In an ill-considered outburst, Minister Currie Dixon recently characterized Robert F. Kennedy Jr. as spewing “ill-informed nonsense about an issue and process about which he clearly has no understanding.” If Dixon isn’t embarrassed, he ought to be – the nonsense spewed around here is his own.
Having chaired the Peel planning commission and having helped shape the plan, I can vouch that Kennedy’s observations were spot-on, made better by the clarity that comes from experience and distance. An outstanding attorney, Kennedy saw the nub of the matter: that the Yukon government has not adhered to the process set out in the Umbrella Final Agreement, undermining democratic processes and values. Whether the government’s dynamic is driven by mining, or by oil and gas interests, is trivial and beside the point.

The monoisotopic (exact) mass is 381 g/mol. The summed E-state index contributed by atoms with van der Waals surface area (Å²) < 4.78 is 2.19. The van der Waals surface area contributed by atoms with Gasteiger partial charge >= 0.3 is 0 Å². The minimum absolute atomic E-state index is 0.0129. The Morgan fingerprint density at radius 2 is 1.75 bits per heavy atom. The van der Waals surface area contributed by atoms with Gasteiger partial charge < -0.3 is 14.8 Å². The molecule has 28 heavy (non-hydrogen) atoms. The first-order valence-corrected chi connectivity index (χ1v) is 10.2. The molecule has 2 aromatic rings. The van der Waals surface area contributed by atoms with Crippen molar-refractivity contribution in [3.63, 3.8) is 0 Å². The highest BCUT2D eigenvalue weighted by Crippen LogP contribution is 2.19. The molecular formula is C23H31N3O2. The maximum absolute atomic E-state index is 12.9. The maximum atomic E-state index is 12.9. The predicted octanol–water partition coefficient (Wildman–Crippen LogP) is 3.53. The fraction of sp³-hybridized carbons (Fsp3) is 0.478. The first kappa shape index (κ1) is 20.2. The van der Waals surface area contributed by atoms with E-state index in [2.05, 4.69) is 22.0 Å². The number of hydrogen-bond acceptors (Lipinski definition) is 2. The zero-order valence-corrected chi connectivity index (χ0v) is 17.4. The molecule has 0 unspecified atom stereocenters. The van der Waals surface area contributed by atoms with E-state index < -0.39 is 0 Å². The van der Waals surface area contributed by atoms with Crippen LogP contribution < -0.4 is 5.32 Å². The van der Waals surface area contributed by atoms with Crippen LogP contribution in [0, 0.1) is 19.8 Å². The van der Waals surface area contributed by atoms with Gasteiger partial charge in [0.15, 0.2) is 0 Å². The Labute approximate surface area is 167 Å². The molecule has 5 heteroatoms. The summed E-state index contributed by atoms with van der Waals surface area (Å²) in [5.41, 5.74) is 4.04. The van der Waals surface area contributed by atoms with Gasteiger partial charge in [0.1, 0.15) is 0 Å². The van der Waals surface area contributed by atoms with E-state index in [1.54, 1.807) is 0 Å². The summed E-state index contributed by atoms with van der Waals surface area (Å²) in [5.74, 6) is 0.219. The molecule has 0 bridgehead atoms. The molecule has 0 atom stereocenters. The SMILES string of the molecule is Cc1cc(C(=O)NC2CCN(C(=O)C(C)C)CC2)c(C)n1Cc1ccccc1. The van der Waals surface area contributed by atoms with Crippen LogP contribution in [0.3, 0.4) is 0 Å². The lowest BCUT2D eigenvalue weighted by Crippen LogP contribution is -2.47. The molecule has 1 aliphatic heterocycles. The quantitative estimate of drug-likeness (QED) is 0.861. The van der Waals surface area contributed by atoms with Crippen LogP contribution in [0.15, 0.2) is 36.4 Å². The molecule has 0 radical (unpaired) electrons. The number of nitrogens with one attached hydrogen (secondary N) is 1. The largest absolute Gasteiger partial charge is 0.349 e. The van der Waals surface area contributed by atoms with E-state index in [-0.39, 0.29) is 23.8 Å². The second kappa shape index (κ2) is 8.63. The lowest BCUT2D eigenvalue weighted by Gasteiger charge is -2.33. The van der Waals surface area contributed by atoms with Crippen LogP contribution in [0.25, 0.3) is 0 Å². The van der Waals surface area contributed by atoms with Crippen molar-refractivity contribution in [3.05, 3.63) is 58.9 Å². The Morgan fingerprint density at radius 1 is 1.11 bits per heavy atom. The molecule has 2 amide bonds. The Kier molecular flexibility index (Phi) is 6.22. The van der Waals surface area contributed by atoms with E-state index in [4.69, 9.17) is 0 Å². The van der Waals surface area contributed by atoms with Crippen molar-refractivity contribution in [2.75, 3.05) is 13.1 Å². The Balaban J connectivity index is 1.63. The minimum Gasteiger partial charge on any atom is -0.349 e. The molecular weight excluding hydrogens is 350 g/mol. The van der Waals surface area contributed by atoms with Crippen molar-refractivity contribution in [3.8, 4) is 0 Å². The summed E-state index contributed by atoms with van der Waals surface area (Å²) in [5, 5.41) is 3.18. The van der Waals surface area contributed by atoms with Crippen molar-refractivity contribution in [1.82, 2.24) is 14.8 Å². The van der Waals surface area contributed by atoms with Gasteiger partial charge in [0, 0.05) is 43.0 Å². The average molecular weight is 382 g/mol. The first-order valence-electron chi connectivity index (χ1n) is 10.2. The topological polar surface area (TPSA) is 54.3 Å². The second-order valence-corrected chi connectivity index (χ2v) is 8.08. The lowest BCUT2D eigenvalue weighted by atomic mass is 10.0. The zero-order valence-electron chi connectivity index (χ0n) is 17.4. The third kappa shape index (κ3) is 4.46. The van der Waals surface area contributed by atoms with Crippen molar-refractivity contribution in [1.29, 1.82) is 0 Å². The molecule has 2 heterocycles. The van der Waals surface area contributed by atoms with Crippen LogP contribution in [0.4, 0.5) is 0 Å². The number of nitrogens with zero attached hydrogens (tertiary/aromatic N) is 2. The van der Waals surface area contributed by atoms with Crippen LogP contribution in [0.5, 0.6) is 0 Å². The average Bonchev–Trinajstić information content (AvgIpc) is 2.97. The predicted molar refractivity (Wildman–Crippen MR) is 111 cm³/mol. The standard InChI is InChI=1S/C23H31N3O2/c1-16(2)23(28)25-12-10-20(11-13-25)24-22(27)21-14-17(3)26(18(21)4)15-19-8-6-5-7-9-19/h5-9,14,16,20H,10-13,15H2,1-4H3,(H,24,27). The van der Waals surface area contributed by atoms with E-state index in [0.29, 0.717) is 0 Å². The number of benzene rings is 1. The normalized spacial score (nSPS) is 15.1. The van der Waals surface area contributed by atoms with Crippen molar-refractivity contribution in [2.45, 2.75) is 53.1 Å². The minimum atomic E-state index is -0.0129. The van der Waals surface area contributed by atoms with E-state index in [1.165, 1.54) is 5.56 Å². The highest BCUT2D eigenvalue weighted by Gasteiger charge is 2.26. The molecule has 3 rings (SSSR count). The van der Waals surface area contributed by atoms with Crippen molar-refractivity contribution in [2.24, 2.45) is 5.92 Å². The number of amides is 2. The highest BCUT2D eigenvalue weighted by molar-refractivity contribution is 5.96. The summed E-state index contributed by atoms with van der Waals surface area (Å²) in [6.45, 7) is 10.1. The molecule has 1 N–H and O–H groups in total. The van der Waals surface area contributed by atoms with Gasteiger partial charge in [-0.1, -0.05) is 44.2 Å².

In an attempt at phony populism, Dixon compounded foolishness by trying to dismiss Kennedy as simply a “rich tourist.” Mr. Kennedy has attained worldwide recognition – and wealth – precisely because for decades he has been on the world stage accomplishing things of lasting merit and value.
A powerful intellect, Mr. Kennedy spoke at the Yukon Art Centre Monday night addressing political economy, resource economics, democracy, and environmental law. He spoke eloquently and cogently on a complex topic for an hour and a half without notes. Can any of our ministers can accomplish this?
Chairman, Peel Watershed Planning Commission